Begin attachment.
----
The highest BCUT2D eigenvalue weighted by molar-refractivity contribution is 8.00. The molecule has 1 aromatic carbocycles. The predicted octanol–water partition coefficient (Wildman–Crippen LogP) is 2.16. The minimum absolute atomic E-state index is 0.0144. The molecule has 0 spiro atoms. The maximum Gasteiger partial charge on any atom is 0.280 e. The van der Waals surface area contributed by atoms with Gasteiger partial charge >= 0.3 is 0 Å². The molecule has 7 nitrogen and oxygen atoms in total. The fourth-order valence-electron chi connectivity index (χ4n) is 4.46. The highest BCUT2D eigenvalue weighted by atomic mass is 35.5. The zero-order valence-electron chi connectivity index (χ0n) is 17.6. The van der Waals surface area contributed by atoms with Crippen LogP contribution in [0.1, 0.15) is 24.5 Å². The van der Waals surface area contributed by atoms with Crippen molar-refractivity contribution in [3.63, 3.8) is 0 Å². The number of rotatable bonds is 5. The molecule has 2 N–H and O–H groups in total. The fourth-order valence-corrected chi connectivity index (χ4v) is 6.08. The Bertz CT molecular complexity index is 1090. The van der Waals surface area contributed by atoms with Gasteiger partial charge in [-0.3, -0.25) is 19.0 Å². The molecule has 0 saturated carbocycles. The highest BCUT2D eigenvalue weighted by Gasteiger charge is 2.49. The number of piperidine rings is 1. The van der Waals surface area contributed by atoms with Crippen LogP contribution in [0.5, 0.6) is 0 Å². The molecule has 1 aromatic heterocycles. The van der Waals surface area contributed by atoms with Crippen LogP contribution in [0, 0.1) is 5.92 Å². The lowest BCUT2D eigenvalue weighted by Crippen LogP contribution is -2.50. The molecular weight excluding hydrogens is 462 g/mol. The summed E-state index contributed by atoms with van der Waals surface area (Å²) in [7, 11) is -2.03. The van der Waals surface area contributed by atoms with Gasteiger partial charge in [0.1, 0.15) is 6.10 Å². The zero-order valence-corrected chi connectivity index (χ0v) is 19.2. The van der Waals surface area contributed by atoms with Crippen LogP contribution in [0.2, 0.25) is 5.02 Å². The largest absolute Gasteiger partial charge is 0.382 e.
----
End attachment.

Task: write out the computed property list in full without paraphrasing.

The highest BCUT2D eigenvalue weighted by molar-refractivity contribution is 8.00. The molecule has 1 aromatic carbocycles. The predicted octanol–water partition coefficient (Wildman–Crippen LogP) is 2.16. The minimum absolute atomic E-state index is 0.0144. The molecule has 0 spiro atoms. The maximum Gasteiger partial charge on any atom is 0.280 e. The van der Waals surface area contributed by atoms with Gasteiger partial charge >= 0.3 is 0 Å². The molecule has 7 nitrogen and oxygen atoms in total. The fourth-order valence-electron chi connectivity index (χ4n) is 4.46. The highest BCUT2D eigenvalue weighted by atomic mass is 35.5. The zero-order valence-electron chi connectivity index (χ0n) is 17.6. The van der Waals surface area contributed by atoms with Crippen LogP contribution in [0.1, 0.15) is 24.5 Å². The van der Waals surface area contributed by atoms with Crippen molar-refractivity contribution in [3.63, 3.8) is 0 Å². The number of rotatable bonds is 5. The molecule has 2 N–H and O–H groups in total. The fourth-order valence-corrected chi connectivity index (χ4v) is 6.08. The Bertz CT molecular complexity index is 1090. The van der Waals surface area contributed by atoms with Gasteiger partial charge in [-0.3, -0.25) is 19.0 Å². The molecule has 0 saturated carbocycles. The highest BCUT2D eigenvalue weighted by Gasteiger charge is 2.49. The number of piperidine rings is 1. The van der Waals surface area contributed by atoms with Crippen LogP contribution in [0.5, 0.6) is 0 Å². The molecule has 1 aromatic heterocycles. The van der Waals surface area contributed by atoms with Crippen LogP contribution in [0, 0.1) is 5.92 Å². The lowest BCUT2D eigenvalue weighted by Crippen LogP contribution is -2.50. The molecular weight excluding hydrogens is 462 g/mol. The summed E-state index contributed by atoms with van der Waals surface area (Å²) in [7, 11) is -2.03. The van der Waals surface area contributed by atoms with Gasteiger partial charge in [0.1, 0.15) is 6.10 Å². The zero-order valence-corrected chi connectivity index (χ0v) is 19.2. The van der Waals surface area contributed by atoms with Crippen LogP contribution in [0.2, 0.25) is 5.02 Å². The largest absolute Gasteiger partial charge is 0.382 e.